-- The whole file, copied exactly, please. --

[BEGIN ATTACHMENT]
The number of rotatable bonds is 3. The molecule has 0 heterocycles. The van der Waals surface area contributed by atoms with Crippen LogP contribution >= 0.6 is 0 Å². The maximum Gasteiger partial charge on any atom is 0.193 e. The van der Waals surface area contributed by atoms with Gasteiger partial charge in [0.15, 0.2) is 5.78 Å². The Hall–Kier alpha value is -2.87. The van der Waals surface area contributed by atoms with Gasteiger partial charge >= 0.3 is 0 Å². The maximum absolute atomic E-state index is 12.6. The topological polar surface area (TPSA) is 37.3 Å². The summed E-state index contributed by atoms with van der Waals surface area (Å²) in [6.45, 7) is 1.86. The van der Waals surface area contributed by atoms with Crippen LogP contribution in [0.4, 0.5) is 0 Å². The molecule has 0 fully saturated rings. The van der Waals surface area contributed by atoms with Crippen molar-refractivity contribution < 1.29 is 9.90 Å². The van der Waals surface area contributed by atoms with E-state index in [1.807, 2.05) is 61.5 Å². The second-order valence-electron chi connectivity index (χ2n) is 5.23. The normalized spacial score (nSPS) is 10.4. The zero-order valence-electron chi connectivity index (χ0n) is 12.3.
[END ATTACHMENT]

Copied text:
The number of rotatable bonds is 3. The molecule has 0 heterocycles. The van der Waals surface area contributed by atoms with Crippen LogP contribution >= 0.6 is 0 Å². The maximum Gasteiger partial charge on any atom is 0.193 e. The van der Waals surface area contributed by atoms with Gasteiger partial charge in [0.15, 0.2) is 5.78 Å². The Hall–Kier alpha value is -2.87. The van der Waals surface area contributed by atoms with Gasteiger partial charge >= 0.3 is 0 Å². The maximum absolute atomic E-state index is 12.6. The topological polar surface area (TPSA) is 37.3 Å². The summed E-state index contributed by atoms with van der Waals surface area (Å²) in [6.45, 7) is 1.86. The van der Waals surface area contributed by atoms with Crippen LogP contribution in [0.4, 0.5) is 0 Å². The molecule has 0 fully saturated rings. The van der Waals surface area contributed by atoms with Crippen molar-refractivity contribution < 1.29 is 9.90 Å². The van der Waals surface area contributed by atoms with E-state index in [1.807, 2.05) is 61.5 Å². The second-order valence-electron chi connectivity index (χ2n) is 5.23. The normalized spacial score (nSPS) is 10.4. The zero-order valence-electron chi connectivity index (χ0n) is 12.3.